Lead can kill people and poison the environment, but existing techniques can measure
only total lead content. In principle, fluorescent chemosensors can provide information
on exchangeable lead pools with spatial and temporal resolution, but these molecules
cannot function in water or in living cells. Assistant professor Christopher J.
Chang and colleagues at the University of California, Berkeley, have developed
a fluorescent sensor, called Leadfluor-1, that detects lead in water and living
The researchers report in the July 26 issue of
the Journal of the American Chemical Society that they combined a fluorescein
scaffold with a dicarboxylate pseudocrown receptor to create the sensor. They chose
the receptor because it satisfied the size and charge requirements of the lead cation.
The Leadfluor-1 emission spectra remained similar to that of fluorescein,
which has visible excitation and emission spectra that do not damage cells, as do
UV and infrared. Also, certain molecules in cells exhibit autofluorescence upon
exposure to the invisible part of the spectrum, and fluorescein’s spectral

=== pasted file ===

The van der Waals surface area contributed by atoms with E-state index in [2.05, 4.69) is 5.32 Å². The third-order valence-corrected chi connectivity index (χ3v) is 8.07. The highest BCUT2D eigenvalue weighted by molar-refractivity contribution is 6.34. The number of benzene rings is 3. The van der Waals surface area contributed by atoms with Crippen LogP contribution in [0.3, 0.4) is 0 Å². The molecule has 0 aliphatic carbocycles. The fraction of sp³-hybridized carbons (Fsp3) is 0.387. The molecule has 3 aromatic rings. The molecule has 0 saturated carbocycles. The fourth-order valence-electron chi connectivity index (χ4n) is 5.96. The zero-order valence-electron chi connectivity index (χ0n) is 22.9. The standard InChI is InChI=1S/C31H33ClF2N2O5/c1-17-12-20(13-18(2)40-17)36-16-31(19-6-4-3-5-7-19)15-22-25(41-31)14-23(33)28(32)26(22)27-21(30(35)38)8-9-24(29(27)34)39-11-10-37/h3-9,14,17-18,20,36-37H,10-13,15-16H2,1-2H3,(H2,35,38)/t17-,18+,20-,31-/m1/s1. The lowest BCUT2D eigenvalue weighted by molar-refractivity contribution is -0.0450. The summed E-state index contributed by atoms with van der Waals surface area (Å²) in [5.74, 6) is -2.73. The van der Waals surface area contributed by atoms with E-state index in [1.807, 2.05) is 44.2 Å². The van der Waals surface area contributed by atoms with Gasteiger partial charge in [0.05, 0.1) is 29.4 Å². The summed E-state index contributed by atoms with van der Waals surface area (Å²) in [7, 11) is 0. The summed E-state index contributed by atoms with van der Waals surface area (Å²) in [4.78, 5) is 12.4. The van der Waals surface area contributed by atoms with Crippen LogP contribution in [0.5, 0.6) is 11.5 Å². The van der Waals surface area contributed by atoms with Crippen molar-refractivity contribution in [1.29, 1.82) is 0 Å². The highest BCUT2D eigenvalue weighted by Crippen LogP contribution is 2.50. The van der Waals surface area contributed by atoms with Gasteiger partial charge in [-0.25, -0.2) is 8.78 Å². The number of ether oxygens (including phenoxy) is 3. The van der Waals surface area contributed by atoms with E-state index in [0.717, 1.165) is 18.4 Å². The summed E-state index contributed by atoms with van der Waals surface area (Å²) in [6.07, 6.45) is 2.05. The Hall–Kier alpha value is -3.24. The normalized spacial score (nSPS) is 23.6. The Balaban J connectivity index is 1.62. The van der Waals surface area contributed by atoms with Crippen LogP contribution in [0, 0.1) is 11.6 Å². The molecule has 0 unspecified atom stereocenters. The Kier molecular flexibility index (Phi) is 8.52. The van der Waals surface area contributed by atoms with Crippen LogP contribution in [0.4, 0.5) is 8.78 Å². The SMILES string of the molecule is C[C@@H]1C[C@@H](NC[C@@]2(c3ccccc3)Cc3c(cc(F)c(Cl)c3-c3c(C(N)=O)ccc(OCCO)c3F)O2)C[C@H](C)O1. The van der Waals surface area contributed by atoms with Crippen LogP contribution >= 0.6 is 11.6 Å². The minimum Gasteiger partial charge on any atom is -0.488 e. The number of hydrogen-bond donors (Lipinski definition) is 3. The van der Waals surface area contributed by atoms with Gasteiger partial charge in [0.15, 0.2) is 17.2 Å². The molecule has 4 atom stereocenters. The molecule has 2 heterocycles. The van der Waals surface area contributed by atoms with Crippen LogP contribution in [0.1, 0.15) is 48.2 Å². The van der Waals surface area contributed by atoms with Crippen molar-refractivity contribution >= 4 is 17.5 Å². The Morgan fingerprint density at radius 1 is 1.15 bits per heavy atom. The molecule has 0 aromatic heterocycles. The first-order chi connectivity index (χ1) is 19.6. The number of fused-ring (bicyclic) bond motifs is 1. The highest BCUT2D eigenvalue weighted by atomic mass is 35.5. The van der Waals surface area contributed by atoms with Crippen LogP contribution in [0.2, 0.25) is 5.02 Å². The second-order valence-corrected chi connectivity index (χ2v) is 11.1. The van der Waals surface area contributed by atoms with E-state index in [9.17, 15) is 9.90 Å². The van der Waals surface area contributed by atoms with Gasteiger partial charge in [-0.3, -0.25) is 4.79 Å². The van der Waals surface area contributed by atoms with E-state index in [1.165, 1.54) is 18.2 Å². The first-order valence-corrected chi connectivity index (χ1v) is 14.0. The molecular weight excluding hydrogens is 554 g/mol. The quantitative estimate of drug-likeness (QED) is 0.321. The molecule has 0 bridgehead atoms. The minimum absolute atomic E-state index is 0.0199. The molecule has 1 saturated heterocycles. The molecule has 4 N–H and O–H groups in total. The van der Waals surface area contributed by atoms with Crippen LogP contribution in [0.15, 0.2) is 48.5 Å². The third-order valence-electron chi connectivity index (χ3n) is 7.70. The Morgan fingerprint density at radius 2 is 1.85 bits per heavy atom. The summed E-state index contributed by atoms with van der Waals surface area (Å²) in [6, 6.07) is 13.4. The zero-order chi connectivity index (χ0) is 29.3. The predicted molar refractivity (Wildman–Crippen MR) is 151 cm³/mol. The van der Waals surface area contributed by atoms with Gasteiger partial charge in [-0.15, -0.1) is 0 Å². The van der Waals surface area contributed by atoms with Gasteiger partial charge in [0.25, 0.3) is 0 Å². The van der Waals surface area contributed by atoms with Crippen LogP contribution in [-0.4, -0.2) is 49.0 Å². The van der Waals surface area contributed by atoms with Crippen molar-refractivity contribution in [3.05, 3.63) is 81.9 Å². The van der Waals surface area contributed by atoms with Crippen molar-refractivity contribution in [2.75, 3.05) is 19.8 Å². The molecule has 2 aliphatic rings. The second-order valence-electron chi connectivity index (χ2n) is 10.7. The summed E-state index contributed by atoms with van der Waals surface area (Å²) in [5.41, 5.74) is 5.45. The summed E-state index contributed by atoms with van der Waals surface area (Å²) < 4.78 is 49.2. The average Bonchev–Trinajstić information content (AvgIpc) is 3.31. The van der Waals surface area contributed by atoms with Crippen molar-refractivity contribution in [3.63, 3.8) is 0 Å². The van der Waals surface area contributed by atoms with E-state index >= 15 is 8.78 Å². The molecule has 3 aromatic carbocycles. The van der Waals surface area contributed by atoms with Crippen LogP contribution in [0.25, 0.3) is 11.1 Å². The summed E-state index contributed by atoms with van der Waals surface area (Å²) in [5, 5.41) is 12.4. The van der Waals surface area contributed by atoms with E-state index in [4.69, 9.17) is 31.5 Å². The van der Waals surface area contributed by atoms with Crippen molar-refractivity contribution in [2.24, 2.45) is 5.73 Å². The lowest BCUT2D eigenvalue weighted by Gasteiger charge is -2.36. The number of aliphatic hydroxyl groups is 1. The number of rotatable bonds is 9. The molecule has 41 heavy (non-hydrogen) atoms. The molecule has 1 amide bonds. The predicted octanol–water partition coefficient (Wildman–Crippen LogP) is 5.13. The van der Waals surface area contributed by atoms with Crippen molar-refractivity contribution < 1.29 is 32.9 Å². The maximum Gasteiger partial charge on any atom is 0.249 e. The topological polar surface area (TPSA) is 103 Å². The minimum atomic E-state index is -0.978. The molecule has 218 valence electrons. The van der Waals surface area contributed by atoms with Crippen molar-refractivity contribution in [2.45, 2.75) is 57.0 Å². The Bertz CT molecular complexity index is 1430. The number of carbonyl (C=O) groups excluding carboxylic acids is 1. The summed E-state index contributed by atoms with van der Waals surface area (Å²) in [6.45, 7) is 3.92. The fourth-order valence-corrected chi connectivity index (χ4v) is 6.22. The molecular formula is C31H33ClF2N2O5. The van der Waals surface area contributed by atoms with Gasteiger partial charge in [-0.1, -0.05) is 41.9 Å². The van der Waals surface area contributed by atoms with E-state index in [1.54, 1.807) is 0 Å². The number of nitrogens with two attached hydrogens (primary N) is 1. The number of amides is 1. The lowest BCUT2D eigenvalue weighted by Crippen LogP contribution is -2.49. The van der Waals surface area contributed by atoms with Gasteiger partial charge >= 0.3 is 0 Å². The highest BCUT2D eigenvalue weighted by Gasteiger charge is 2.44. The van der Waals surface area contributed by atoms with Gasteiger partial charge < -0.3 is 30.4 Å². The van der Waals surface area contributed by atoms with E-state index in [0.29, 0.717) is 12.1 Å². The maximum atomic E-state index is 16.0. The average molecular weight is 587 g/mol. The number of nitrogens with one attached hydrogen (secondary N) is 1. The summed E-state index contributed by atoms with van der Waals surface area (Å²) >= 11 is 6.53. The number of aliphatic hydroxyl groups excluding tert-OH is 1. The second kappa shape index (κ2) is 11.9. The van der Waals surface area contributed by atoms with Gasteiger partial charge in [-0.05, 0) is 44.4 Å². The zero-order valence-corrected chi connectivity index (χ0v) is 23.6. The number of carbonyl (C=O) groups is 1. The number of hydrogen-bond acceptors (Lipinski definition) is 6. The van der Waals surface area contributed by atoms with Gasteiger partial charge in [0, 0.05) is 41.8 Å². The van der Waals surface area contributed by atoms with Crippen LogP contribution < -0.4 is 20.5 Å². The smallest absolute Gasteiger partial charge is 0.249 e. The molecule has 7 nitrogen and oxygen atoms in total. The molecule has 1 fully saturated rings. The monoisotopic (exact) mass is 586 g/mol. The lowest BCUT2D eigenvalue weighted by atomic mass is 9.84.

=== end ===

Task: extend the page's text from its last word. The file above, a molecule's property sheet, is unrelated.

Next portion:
properties avoid that problem. Furthermore, viewing its fluorescence does not require
a special detector.
The fluorescence intensity of Lead-fluor-1 increased
by up to 18 times in the presence of lead. The fluorescence rose 15 percent, with
an error of 2 percent, upon the addition of 15 parts-per-billion of lead in drinking
water, the maximum amount allowed by the FDA. Treatment with the chelator TPEN returned
the fluorescence to within 5 percent of baseline levels. The researchers tested
the response of the sensor to other biologically relevant ions, and it demonstrated
selectivity for lead.
The lab plans to further modify Leadfluor-1
so that it emits more brightly and exhibits a greater dynamic range, so as to increase
its sensitivity and selectivity for lead.
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